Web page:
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Bookend strategy

 

Explanations > Politics > Political campaigns > xx

Description | Discussion | See also

 

Description

In the bookend strategy, you start with a bang, then fall back to a quieter approach until near the end, when you again end with a bang.

The initial push should be as visible as possible, getting to many people. Use television, internet, billboards and maybe a big rally (if you are sure of a good turnout).

The early message should grab attention and make people want to hear more. For example say what you want to achieve, but do not say how. You can also make promises about what you will explain later in the campaign.

A possible way of grabbing attention is with some stunt, such as parachuting into a football stadium. It may be cheesy but if it gets you headlines and does not dangerously damage you, then it will have achieved its goal. If you have skeletons in the closet, particularly those that are easy for others to unearth, you might even get these out, though this is of course a hazardous affair.

Then get your head down into the middle stint in which you go out to the people and show them that you are more than just hot air. Steadily and energetically build your support, sustaining reasonable visibility and take every opportunity to show yourself as a viable and desirable candidate.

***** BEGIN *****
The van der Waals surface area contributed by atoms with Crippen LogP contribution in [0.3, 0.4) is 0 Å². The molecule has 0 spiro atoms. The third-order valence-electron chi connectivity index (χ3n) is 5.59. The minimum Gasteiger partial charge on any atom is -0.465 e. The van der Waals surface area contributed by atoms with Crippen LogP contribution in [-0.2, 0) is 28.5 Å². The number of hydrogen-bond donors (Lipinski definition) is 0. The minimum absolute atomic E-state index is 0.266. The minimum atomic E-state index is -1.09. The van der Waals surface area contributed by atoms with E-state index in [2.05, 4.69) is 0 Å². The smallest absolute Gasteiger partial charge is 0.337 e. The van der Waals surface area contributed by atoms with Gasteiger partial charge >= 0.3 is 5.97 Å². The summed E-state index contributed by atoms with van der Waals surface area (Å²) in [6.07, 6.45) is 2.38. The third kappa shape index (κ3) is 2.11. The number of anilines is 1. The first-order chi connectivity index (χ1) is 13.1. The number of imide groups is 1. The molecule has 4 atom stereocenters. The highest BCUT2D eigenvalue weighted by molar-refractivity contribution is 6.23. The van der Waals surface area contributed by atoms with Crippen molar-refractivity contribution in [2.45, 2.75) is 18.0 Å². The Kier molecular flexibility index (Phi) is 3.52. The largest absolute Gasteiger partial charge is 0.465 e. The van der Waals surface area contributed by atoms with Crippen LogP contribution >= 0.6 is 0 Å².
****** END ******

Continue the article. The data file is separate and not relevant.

Not long before the election, up your spend again with big events, now bringing along the support you have carefully built. Make your final message both confirming to your supporters and attractive to the waverers and even opponents.

Discussion

The bookend strategy is a good approach for those who cannot sustain a high-cost campaign throughout the whole period, especially if this is protracted.

Starting with a bang gains attention and interest, and although you will lose attention afterwards, this should get you enough of a boost to get the momentum going early. It lets you plant your ideas in the minds of the electorate, which you can quietly feed and water in the middle section.

The bookend strategy uses a combination of the primacy effect in the way people remember more of what comes first, as well as the recency effect, whereby we particularly remember that which happened most recently.

If it is a long campaign, it may also be useful to have higher-visibility intermediate points as well, to keep your general image up.

See also

Attention principle, Primacy Effect, Recency Effect

 

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